Having been involved in designing and setting exams for more than 20 years, it is with some trepidation that, as part of my personal development, I am studying for a qualification. This has made me think about the advice and guidance that I have written for candidates over the years and I am trying hard to follow that advice. In a few months’ time, I will be able to tell you whether it worked.
• First, it is important to allow yourself enough time to prepare. All awarding bodies will give a suggested study time or guided learning hours. These are only a guide, so you need to consider whether you will need a shorter or longer time.
• If the suggested study time is 100 hours, plan how you will fit that in between now and the exam date. Be realistic; if you are not used to studying, you may find you cannot concentrate as well as you did when you were at school or college. Little and often may be better than long periods of study.
• If you can join a study group, do take the opportunity. It is a great way to focus and give a structure to your learning. My study group meets weekly in a video conference. The group does not need to be formal but can keep you on track if there is a programme. I know that I need to read two or three chapters each week and feel at a disadvantage if I have not done that.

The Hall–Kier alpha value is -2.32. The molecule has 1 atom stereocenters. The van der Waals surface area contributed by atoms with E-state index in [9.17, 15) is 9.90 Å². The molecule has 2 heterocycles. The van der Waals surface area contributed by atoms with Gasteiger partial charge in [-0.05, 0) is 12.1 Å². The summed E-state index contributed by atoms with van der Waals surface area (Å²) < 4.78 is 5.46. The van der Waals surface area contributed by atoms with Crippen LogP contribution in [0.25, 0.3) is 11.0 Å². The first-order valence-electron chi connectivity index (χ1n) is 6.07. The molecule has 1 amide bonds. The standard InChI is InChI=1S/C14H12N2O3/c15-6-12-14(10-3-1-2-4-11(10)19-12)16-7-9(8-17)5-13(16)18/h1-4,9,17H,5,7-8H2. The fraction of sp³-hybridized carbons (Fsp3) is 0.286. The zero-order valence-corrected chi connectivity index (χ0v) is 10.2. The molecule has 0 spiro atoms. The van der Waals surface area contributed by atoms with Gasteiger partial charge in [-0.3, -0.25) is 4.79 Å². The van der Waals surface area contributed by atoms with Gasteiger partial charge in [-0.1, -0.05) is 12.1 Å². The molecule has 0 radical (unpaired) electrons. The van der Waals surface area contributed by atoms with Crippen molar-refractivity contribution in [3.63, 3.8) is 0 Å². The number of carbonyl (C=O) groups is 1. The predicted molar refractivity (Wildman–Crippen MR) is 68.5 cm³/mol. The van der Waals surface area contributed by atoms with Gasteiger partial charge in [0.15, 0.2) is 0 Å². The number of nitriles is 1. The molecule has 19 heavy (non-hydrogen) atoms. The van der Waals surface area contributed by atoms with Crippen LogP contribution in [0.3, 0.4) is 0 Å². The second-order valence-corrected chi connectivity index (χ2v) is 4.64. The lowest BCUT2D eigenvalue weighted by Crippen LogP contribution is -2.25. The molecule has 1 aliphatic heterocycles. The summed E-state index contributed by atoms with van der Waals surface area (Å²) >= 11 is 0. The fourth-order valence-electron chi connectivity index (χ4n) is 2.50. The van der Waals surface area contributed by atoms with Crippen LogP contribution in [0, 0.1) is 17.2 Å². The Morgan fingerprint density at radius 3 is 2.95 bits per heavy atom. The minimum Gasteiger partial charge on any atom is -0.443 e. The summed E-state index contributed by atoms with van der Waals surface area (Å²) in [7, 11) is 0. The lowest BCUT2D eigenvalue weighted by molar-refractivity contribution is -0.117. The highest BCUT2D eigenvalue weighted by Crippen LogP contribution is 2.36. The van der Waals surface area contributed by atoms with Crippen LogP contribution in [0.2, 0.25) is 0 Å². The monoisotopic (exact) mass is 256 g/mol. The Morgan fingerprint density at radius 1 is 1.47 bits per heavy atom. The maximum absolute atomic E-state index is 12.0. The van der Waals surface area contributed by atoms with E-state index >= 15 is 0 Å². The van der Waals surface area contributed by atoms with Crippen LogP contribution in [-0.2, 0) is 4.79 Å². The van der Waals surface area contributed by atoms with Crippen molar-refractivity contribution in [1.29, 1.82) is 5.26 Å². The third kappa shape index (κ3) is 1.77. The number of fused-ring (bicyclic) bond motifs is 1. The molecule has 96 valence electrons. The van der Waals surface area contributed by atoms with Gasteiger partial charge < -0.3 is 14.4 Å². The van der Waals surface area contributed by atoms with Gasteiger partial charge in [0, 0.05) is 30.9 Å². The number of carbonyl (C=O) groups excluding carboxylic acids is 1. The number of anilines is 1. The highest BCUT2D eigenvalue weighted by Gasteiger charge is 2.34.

• Every syllabus is likely to be written as a series of learning outcomes or objectives. When you first start to study, take the time to read through the learning outcomes. These will show the content but also the way that the material will be tested. Whether you will have to do calculations, provide explanations or analyse data, the learning outcomes will tell you this.
• It is a good idea to identify those learning outcomes, that you feel comfortable with – these will need less work. New and unfamiliar material will take more time, so account for this in your planning.
• If you are using study materials, do not be afraid to annotate the important parts, highlighting with a pen or electronically. Some students find it helpful to make their own notes from learning materials, but there are all sorts of techniques which might help – try mind-mapping, key fact cards or making your own podcasts. I have even heard of students listening to recordings while they sleep, but I am not sure how or whether that will work.
• Plan to finish reading the learning materials in plenty of time before the exam date – you will need to re-read some parts again.
• Get hold of as many past papers and practice questions as you can. If the practice questions are well-written and test the learning outcomes, they will be similar to those in the actual exam. When you feel confident about a particular area, attempt the end-of-chapter questions. Do actually write the answers out or, if online, give answers to each question. Be honest with yourself and mark your answers critically. If you are in a study group, mark each others’ work.